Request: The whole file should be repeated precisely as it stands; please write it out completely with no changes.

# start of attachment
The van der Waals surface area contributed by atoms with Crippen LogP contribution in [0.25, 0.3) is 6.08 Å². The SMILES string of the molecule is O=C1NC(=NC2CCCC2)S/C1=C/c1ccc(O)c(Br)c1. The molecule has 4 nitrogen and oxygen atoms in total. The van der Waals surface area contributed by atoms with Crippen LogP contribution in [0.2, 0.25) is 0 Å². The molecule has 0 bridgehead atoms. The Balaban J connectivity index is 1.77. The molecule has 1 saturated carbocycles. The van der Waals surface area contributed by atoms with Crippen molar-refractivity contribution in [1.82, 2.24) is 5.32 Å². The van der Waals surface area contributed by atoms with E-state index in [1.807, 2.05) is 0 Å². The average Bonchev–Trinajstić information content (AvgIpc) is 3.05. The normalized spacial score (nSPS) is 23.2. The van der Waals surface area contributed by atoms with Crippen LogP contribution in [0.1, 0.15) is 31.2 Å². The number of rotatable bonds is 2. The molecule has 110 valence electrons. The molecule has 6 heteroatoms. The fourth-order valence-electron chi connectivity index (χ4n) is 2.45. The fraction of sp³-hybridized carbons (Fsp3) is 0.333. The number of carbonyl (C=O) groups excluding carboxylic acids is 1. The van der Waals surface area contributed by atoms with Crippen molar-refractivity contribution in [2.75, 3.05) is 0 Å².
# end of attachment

The van der Waals surface area contributed by atoms with Crippen LogP contribution in [0.25, 0.3) is 6.08 Å². The SMILES string of the molecule is O=C1NC(=NC2CCCC2)S/C1=C/c1ccc(O)c(Br)c1. The molecule has 4 nitrogen and oxygen atoms in total. The van der Waals surface area contributed by atoms with Crippen LogP contribution in [0.2, 0.25) is 0 Å². The molecule has 0 bridgehead atoms. The Balaban J connectivity index is 1.77. The molecule has 1 saturated carbocycles. The van der Waals surface area contributed by atoms with Crippen molar-refractivity contribution in [1.82, 2.24) is 5.32 Å². The van der Waals surface area contributed by atoms with E-state index in [1.807, 2.05) is 0 Å². The average Bonchev–Trinajstić information content (AvgIpc) is 3.05. The normalized spacial score (nSPS) is 23.2. The van der Waals surface area contributed by atoms with Crippen LogP contribution in [0.1, 0.15) is 31.2 Å². The number of rotatable bonds is 2. The molecule has 110 valence electrons. The molecule has 6 heteroatoms. The fourth-order valence-electron chi connectivity index (χ4n) is 2.45. The fraction of sp³-hybridized carbons (Fsp3) is 0.333. The number of carbonyl (C=O) groups excluding carboxylic acids is 1. The van der Waals surface area contributed by atoms with Crippen molar-refractivity contribution in [2.75, 3.05) is 0 Å².